Can I write my own promissory note?

It is possible to write your own promissory note and doing so can help ensure the note is customized to fit the transaction. A promissory note template can help you get started and it may also be a good idea to enlist the help of an attorney to ensure the note is correct and legally binding.

Can I get a promissory note without a mortgage?

Yes, it’s possible to have a promissory note without a mortgage. In fact, a promissory note may be a way for someone who is unable to obtain traditional financing to still buy a home through what is called a take-back mortgage. The financing vehicle effectively allows the home seller to loan a buyer money to purchase the home.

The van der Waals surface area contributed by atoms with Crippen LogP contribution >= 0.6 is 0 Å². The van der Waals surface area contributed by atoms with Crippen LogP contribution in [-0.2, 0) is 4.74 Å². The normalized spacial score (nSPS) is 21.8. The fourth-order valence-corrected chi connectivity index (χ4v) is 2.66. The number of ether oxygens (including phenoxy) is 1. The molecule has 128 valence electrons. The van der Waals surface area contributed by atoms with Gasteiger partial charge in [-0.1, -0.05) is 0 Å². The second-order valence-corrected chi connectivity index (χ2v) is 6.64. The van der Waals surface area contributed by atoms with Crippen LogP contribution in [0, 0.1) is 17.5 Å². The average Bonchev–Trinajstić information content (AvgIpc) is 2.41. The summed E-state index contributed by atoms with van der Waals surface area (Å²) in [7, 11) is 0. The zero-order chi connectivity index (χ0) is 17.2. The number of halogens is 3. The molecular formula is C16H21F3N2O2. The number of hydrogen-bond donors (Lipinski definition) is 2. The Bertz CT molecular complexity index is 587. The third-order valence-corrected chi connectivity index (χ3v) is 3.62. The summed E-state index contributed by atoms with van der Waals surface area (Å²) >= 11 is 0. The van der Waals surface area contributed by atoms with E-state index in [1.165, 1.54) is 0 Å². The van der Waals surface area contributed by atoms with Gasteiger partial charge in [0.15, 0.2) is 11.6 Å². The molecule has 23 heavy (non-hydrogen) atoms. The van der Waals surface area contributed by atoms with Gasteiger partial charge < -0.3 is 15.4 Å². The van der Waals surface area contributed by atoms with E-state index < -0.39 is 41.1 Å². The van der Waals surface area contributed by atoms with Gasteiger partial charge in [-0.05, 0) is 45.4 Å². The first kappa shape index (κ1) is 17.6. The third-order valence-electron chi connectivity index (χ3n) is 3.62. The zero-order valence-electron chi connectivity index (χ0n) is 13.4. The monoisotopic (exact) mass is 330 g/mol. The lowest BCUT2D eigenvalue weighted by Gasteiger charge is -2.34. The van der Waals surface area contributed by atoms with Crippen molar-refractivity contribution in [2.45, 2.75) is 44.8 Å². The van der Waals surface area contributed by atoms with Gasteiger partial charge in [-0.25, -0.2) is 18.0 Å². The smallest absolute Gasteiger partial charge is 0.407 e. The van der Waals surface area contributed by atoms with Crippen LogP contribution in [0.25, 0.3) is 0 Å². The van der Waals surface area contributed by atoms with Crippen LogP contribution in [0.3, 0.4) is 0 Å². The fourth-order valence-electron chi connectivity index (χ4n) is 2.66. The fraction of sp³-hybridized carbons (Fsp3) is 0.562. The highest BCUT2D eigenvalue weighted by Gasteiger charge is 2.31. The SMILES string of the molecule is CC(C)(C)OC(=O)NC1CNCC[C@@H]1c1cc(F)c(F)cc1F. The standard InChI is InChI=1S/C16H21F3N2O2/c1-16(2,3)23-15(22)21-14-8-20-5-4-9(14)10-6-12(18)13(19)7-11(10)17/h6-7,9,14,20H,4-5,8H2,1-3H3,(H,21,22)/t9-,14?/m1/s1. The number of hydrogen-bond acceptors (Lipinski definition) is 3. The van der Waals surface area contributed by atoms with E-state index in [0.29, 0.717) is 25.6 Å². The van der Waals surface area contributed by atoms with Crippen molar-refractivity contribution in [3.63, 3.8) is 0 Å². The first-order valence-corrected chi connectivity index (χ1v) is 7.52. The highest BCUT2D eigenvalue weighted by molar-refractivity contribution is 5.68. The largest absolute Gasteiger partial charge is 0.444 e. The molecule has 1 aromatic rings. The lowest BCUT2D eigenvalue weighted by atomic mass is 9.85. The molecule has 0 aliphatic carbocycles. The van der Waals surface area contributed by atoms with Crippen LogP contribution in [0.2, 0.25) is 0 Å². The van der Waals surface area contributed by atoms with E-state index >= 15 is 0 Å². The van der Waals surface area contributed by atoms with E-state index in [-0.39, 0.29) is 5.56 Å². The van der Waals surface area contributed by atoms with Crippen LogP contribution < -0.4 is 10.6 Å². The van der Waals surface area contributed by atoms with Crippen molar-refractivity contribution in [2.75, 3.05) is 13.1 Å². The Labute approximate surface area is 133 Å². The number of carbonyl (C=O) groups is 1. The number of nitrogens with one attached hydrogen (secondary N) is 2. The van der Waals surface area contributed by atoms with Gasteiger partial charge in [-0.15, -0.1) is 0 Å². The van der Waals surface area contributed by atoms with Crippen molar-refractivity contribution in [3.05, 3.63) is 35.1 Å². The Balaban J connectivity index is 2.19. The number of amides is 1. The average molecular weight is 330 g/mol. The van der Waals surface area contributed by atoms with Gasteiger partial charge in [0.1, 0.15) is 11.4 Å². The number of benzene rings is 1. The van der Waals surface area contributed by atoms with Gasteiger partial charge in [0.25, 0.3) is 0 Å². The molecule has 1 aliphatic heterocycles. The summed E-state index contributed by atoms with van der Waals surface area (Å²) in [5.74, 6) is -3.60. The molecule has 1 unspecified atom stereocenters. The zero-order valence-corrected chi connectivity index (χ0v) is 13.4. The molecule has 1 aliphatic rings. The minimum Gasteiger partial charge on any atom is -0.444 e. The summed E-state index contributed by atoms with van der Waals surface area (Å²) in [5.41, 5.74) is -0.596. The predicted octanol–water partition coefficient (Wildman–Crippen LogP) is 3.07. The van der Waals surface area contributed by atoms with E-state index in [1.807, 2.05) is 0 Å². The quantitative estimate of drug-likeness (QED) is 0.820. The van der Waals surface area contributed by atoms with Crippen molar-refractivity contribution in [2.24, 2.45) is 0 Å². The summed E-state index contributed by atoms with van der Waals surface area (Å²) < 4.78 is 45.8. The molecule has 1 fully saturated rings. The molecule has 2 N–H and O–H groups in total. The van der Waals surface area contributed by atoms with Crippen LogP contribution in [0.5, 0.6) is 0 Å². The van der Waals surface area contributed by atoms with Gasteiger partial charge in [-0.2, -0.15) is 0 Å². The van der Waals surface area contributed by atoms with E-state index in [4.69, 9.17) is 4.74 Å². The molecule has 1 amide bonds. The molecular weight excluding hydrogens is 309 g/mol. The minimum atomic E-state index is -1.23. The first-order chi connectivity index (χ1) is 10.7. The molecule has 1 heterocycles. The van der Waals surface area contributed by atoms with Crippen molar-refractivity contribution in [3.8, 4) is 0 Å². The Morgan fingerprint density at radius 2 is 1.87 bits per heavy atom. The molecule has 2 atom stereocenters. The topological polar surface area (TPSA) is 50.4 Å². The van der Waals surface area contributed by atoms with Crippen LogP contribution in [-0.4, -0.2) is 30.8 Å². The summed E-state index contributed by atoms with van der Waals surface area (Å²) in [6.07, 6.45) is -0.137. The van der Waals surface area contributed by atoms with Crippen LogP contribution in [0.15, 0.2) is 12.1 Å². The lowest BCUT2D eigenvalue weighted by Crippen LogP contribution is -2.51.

The Bottom Line

A promissory note is a key piece of a home loan application and mortgage agreement, ensuring that a borrower agrees to be indebted to a lender for loan repayment. Ultimately, it serves as a necessary piece of the legal puzzle that helps guarantee that sums are repaid in full and in a timely fashion.

Homeowners will see and need to sign a promissory note at closing, but first, they’ll need to apply for a mortgage. If you’re ready to get started, start your mortgage application online today. You can also give us a call at (833) 326-6018.

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Hanna Kielar Headshot

Hanna Kielar

Hanna Kielar is a Section Editor for Rocket Auto, RocketHQ, and Rocket Loans® with a focus on personal finance, automotive, and personal loans. She has a B.A. in Professional Writing from Michigan State University.